“There’s something wrong when I can list off the species of fish that we caught on one hand.”
Alberta Fish and Wildlife
The word “shocking” can have two different meanings, and both apply to a recent study of Alberta rivers, says Mike Sullivan, provincial fisheries scientist with Alberta Fish and Wildlife.
The department uses “electrofishing” to temporarily shock fish so that they can be counted and the health of their population assessed, and the study results were shocking as well, Sullivan told a Cows and Creeks day held here recently at Caroline.
In 2005, the Battle River watershed advisory approached Sullivan to do a fishing study on the Battle River, one of the major tributaries of the North Saskatchewan. Sullivan conducted an electro-fishing study on the Battle River in the summers of 2005, 2006 and 2007. Researchers went to several key locations and shocked fish within two kilometres of each location along the entire Battle River.
“We shocked nearly 128 kilometres of river and captured about 3,473 fish,” said Sullivan.
The picture gathered from this study was rather dismal. This tributary was once teeming with goldeye, according to many locals. Sullivan and his research team were only able to find seven goldeye in all of the lengths they surveyed. “We caught a lot of fish but it was white suckers, cichlid suckers, and little minnows,” said Sullivan.
Goldeye and other species such as walleye have almost disappeared from the river system. “There’s something wrong when I can list off the species of fish that we caught on one hand,” said Sullivan. “Of the 19 fish species that local farmers and ranchers had told us were in the river, we only caught 14, and only six in any numbers. The river has really changed,” he said.
Sullivan said the fish population in the Battle River has degraded for many reasons. Forests became fields and these fields were plowed right to the edge of the river, which allowed sediments and nutrients to run into the river. Wetlands and springs were destroyed and shorelines were heavily developed, which means natural filters and habitats were destroyed.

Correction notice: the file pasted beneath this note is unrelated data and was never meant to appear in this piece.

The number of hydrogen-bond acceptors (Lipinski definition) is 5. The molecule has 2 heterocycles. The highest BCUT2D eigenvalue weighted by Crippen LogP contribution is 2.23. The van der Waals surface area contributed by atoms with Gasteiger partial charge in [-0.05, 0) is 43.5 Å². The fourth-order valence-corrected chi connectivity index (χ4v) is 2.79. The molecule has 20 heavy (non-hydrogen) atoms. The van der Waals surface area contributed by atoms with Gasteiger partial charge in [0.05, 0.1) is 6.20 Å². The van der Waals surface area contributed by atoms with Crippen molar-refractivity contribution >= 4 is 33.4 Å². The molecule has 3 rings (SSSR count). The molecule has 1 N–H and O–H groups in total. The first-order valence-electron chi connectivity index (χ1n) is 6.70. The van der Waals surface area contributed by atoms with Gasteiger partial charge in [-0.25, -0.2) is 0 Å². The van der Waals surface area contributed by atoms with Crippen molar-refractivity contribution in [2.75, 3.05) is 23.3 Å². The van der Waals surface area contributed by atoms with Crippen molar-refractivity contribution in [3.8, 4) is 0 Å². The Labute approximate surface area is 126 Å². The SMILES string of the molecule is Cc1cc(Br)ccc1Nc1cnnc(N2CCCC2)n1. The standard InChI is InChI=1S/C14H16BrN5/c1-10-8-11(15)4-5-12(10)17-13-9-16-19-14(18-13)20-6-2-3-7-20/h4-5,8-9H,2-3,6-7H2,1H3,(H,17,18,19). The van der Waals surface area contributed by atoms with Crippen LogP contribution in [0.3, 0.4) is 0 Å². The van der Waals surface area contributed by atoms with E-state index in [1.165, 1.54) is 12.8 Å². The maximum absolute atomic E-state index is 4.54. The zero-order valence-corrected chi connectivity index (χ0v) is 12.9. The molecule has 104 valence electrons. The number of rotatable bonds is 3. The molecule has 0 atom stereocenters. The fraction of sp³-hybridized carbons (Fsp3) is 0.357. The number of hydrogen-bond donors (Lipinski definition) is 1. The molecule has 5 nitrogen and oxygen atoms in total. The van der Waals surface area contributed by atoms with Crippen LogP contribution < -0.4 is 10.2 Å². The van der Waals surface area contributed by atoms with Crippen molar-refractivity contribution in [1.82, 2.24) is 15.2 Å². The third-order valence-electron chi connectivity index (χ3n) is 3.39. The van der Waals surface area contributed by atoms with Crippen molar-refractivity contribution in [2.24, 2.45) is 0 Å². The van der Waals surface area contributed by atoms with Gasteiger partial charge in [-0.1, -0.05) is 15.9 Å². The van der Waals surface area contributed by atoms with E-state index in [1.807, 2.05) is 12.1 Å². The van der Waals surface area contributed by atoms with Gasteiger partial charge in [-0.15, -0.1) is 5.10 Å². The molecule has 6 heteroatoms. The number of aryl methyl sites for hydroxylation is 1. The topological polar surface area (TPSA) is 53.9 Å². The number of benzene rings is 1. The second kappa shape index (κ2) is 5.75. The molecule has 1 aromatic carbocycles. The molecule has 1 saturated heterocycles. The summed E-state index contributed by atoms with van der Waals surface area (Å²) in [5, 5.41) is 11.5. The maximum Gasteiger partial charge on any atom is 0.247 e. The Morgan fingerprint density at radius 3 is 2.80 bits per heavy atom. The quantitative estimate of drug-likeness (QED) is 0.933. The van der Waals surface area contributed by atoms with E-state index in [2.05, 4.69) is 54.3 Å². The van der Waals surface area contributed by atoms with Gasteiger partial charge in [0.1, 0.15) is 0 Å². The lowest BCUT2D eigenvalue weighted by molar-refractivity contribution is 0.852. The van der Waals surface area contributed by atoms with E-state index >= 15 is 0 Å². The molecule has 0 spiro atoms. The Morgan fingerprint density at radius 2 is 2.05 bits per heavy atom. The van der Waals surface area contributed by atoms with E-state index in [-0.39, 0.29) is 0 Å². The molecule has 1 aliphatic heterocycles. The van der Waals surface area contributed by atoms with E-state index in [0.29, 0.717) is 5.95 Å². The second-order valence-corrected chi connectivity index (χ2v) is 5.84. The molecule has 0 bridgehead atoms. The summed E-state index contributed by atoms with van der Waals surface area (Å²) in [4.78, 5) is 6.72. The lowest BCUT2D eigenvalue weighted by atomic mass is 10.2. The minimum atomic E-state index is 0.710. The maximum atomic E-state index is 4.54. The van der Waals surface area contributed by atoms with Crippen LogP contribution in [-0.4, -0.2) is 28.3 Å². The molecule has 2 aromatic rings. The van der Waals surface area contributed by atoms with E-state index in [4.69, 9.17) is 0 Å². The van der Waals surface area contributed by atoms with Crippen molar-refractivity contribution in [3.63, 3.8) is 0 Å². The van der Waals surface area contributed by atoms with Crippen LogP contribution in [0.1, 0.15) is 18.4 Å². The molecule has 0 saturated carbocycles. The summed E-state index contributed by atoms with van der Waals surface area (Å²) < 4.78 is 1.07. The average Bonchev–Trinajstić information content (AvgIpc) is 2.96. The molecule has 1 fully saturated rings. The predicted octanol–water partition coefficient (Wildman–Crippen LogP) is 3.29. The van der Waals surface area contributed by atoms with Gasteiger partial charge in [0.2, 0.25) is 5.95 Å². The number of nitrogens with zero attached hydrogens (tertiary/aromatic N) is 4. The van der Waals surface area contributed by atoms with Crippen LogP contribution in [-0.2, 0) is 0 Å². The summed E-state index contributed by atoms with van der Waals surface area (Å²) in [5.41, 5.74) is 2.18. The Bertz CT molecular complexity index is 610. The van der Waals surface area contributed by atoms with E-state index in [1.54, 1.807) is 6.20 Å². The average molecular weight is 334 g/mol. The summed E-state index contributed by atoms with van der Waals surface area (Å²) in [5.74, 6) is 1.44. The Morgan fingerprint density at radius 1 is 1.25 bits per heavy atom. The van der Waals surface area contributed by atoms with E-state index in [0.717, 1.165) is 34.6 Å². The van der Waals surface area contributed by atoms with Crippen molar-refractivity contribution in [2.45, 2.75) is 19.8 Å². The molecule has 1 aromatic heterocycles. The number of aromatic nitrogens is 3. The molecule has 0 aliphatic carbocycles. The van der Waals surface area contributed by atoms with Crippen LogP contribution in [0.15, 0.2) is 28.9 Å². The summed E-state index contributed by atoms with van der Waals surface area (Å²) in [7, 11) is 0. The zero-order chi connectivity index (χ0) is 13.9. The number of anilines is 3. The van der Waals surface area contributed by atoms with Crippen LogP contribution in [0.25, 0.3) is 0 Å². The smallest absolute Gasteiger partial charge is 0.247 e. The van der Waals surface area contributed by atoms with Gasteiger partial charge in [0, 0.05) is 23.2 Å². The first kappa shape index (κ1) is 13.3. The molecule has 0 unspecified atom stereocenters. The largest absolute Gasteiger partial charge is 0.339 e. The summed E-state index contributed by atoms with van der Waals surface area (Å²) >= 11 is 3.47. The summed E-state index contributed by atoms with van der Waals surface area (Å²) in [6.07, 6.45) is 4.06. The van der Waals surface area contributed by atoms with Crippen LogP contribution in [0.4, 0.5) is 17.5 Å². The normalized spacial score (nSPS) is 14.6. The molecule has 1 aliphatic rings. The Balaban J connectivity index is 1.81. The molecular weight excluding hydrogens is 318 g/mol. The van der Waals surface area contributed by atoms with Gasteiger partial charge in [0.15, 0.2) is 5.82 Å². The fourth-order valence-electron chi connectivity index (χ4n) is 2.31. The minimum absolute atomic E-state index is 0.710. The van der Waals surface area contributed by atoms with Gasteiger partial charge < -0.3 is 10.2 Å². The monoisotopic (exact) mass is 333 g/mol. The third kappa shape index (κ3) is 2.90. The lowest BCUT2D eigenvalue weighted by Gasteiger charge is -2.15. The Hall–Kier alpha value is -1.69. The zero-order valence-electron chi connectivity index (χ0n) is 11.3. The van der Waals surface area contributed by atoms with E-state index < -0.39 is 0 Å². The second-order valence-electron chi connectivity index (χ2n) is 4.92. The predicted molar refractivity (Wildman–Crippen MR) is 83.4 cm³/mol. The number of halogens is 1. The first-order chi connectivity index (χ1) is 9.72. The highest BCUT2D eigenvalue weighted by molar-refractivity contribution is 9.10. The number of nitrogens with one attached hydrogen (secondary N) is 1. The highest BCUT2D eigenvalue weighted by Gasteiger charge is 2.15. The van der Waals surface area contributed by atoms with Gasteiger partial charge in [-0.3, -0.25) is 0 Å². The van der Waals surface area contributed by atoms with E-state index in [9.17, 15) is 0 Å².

Towns have developed near the rivers, which contributed to over-fishing and sewage runoff. Sullivan said fertilizer nutrients and runoff have also caused a problem for the North Saskatchewan river.
Degradation of the river has also occurred due to livestock roaming in the river, eroding the banks and dropping manure in the water.
Development the culprit
By tracking the fish population and graphing it, Sullivan was able to determine that fish health was poorest around areas with heavy municipal and agricultural development.
“This isn’t the banks of the river, this is six miles from other side. I can look at the bucket of fish and tell you whether we were in ranch country with native pasture or whether we were in a city with black fields right up to the edge,” he said.
From running a cumulative model, Sullivan found that the quality of the river will continue to degrade.
The loss of streams and wetlands has had a major impact on Alberta’s rivers. In order to improve the help of the rivers, Sullivan suggested paying farmers and ranchers for maintaining good water practices.
“It’s a pretty simple idea. We know that natural shorelines and good wetlands can make clean water,” he said. “Right now the City of Edmonton spends about $90 million a year treating river water.”
Sullivan suggested that producers who maintain shorelines and wetlands that help keep water clean could be financially compensated for their efforts. Counties need to take control over their municipalities and zone land in order to maintain clean air and water, he said. “We pay for clean water,” he said. “We should pay the people who grow it.”